Shall we talk about #metoo?

I have got extremely mixed feelings regarding the whole thing – first and foremost, I am disgusted by all the abuse. The following post is just a flow of thoughts triggered by the campaign, with near to no distance given that we’re all swimming in the midst of these murky, muddy waters at the moment.

Mixed feelings about the choice of wording in the first place. “MeToo” inevitably implies “me too, I’ve also been a victim”, involuntarily creating an assembly of victims, when it would seem more appropriate to accentuate the abuser’s responsibility. It isn’t a question of delation, but rather an adjustment of the debate’s focus. What we want to denounce is abuse, not the perpetuation of an abused person status though the media: I am pro #HimToo.

Mixed feelings about the diversity of abuses denounced through the use of #MeToo. Everybody is telling their story, therefore #MeToo exposes the whole, frightening range of sexually connoted abuses that women who are expressing themselves have suffered. The issue here is that an ass groping and a rape don’t belong to the same sphere. Rape is being drowned among all the other assaults, which may undermine just how serious rape is.

Mixed feelings about what comes next. What are we going to make of this campaign? Although the possibility to express oneself on social media is already a leap forward for all the women who could not speak up before, what will we make of it all? If it changes mindsets, that’s already something positive but if it becomes a people’s tribunal without any legal or judiciary consequences, the point is limited.

Faced with such mixed feelings, I picked up a few classics, namely Naomi Wolf, political advisor, and Christina Hoff Sommers, author of “Who Stole Feminism?” and “The War against Boys”.

I mention these two authors because they have relatively opposite perspectives concerning the cause of women.

I also mention them because I find that they are the only ones to write anything intelligent concerning the cause of women, Mona Chollet aside.

The one, Naomi Wolf, wrote “The Beauty Myth” in the 90’s and edited it subsequently. She is a leading figure of Third Wave Feminism. In her essay, she outlines how Western women have are submitted to the tyranny of beauty, which notoriously imposes thinness, youth and whatever images the media bombard them with. According to our modern standards, a woman’s primary duty is to be beautiful (and it isn’t Instagram that can disprove this).

The other, Christina Hoff Sommers, strongly criticized Wolf and the Third Wave, blaming them for overly-victimizing women, while she wanted to present more equalitarian discourses.

Frankly, I believe both are right and that the truth, as it so often does, lies in the middle.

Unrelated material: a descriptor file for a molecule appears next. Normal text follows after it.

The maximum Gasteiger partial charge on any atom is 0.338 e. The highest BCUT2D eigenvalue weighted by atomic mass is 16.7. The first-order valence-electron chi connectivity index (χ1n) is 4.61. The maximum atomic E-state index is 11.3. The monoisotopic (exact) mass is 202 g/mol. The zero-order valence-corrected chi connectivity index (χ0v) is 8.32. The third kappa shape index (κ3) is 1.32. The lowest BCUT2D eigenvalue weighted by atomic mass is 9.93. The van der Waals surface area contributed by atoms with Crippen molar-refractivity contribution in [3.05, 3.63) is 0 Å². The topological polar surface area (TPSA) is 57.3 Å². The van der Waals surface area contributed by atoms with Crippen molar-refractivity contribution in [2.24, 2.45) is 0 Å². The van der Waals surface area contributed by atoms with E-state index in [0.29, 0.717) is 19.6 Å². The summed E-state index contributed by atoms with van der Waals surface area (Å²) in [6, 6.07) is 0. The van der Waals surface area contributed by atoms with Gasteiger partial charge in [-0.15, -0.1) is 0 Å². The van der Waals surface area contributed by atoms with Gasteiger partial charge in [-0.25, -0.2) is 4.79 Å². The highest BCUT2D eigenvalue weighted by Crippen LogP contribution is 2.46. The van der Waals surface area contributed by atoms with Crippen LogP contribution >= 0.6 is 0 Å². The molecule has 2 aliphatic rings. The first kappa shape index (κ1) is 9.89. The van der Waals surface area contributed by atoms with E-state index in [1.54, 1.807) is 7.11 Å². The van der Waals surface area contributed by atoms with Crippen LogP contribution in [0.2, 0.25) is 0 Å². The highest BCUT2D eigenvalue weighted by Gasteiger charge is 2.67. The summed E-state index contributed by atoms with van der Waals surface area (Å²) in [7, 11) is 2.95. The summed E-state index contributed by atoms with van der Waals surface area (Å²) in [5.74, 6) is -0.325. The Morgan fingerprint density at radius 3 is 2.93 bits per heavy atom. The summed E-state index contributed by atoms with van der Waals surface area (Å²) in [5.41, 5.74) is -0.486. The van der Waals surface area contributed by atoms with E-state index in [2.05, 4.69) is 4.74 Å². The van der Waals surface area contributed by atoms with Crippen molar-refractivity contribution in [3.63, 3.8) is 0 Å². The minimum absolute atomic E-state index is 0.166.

I find that women can be treated as second class citizens, yet I firmly equalitarian, as I have already expressed.

I sincerely believe that change will come and that it will also come from women deciding to place themselves on equal footing. Today still, women can be their own worst enemies when they try to squeeze themselves into pre-established boxes by pulling the feminist card (Hello Femen? Hello Emily Rajatowski?)

I know I am repeating myself but some women really are their worst enemy (open Instagram for two seconds). They stage themselves into excessively sexualized positions and outfits (when outfit there is), thus reducing themselves solely to the purely, brutally sexual and consumable dimension, given that they do it conforming to today’s beauty standards. It would become interesting if a woman, many women, could be valued and recognized socially while being the opposite of current beauty standards.

Instagram is a social phenomenon but it remains an epi-phenomenon compared to the abuses committed in real life.

As long as mindsets, laws and courts refuse to change, nothing tangible will happen. Change maybe isn’t for right now but that doesn’t mean it’s not worth working for future generations. Mindsets can only change if coerced through strong legal decisions, and only transmit themselves through education.

When we stop educating little girls to be “pretty” above all else, things might start getting a little better.

I’ve lost count of the number of times I’ve heard someone praising my daughter’s beauty (the first praise and might I add the only praise) in front of my hyper-sensitive son who asks me if he’s ugly as his face betrays how bad he feels.

I’ve lost count of the number of princess-themed birthday invitations my daughter brought home. At three or four, I think it’s a little harsh, so I can’t help smiling when I see my daughter attending dressed up as Spiderman (her choice, not mine) when the other dozen are all dressed up as Elsa.